The P-55 could well appeal to people with an existing GM module. Many GM units, however, are unable to mute individual parts and so respond to information on all 16 MIDI channels. In such cases, the P-55 and the GM unit would play the piano part together - not an ideal situation. Some GM units, however, such as the Roland Sound Canvas Mk II can mute parts, in which case everything would be hunky dory. Check your GM unit's manual carefully, because some allow you to mute parts using SysEx messages. Speaking of which, you can also tweak the P-55's FX parameters via SysEx, making it an excellent companion for one of the high-end computer sequencers such as Cubase or Notator.


The manual looks excellent and contains lots of photographs of the various parts of the box along with drawings of hands and fingers pushing buttons. It contains all the info you need but it's a very dry read and not, perhaps, as accessible as it could be. It's a shame really, coming as it does after a press conference at Heathrow when both Roland's UK MD and the Japanese Corporation President admitted that manuals could be better. I'm still amazed that after all these years, foreign companies (and I'm not singling Roland out here by any means) still refuse to run their manuals past a native English musician and writer who knows his job.

The only other slight gripe - more an observation, really - is that some of the buttons have dual functions depending on the mode you're in. The alternative would be more buttons or a menu system, neither of which would appear practical on a unit this size. Although if it had an LCD like the Sound Canvas...

The P-55 is a rather neat and desirable unit, well suited to a variety of situations. Given its wide range of features, I suspect it will appeal to a wide range of users and at the price it's going to be a tough act to beat.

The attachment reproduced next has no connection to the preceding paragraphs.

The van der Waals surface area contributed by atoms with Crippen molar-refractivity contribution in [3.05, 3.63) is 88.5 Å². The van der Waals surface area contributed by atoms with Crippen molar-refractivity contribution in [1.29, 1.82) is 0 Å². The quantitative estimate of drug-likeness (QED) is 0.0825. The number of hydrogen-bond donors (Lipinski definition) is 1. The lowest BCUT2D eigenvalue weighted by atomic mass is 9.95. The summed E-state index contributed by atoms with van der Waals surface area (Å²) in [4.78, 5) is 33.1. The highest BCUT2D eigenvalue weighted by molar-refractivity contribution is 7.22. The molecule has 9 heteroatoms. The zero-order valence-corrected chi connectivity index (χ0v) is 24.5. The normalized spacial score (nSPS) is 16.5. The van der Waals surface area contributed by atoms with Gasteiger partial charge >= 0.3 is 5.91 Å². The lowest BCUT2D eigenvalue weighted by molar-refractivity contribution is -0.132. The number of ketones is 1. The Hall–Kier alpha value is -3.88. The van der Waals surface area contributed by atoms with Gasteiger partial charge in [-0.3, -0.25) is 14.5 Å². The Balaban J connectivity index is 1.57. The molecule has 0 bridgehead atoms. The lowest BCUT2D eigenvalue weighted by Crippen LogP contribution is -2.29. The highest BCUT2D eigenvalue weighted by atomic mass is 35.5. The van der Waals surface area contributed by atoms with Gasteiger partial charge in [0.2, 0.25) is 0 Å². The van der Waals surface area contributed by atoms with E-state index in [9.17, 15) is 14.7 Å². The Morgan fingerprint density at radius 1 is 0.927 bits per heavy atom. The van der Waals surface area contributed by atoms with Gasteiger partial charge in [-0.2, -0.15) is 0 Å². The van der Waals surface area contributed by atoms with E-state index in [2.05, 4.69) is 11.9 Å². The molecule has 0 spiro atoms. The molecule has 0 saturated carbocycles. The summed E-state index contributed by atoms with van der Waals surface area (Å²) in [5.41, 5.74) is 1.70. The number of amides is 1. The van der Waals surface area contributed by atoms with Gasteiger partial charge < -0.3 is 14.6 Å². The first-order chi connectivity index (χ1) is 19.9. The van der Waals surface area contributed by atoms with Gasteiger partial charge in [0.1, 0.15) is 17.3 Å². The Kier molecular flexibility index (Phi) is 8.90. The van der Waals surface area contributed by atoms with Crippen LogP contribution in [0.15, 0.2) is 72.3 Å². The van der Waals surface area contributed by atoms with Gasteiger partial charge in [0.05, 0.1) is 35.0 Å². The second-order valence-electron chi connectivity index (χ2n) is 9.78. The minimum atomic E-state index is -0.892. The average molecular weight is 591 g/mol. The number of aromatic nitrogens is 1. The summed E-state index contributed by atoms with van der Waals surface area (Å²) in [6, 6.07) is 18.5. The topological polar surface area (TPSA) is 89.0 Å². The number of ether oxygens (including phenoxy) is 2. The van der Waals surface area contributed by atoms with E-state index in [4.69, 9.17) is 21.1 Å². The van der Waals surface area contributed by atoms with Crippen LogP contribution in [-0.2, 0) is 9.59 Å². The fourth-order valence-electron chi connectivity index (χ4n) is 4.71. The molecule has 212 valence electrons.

THE LAST WORD

Ease of use It's plug in and go but you must read the manual for the tweaks
Originality An original collection, if not an original instrument
Value for money Excellent range of features at the price
Star Quality Likely to be much in demand
Price £469. Roland is also bundling the P-55 with the A-30 keyboard (normally £535) for £799
More from Roland (UK), (Contact Details)

Pianos on the table

The P-55 has two instrument tables. The first gives you access to all 32 sounds using Program Change numbers.

The second uses Program Numbers 1-9 to select GM equivalent piano sounds and Number 12 to select a vibraphone. It also responds to Bank Change messages to select variation tones used in Roland's GS system:

Program Number Control Number Name
1 0 Grand Piano 1
8 Acoustic Piano 1
16 Grand Piano 2
2 0 Acoustic Piano 2
8 Acoustic Piano 3
3 0 SA Piano 1
4 0 Honky Tonk 1
5 0 Rhodes
8 Pop Rhodes
24 E Grand 1
6 0 E Piano 1
8 E Piano 3
7 0 Harpsichord 1
8 Harpsichord 2
8 0 Clavi
9 0 Celesta
12 0 Vibraphone 1



Previous Article in this issue

dbx 120XP Boom Box

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SeqWin v2/MultiMedia


Music Technology - Copyright: Music Maker Publications (UK), Future Publishing.

 

Music Technology - Jan 1994

Donated by: Ian Sanderson

Quality Control

Gear in this article:

Sound Module > Roland > P-55

Review by Ian Waugh

Previous article in this issue:

> dbx 120XP Boom Box

Next article in this issue:

> SeqWin v2/MultiMedia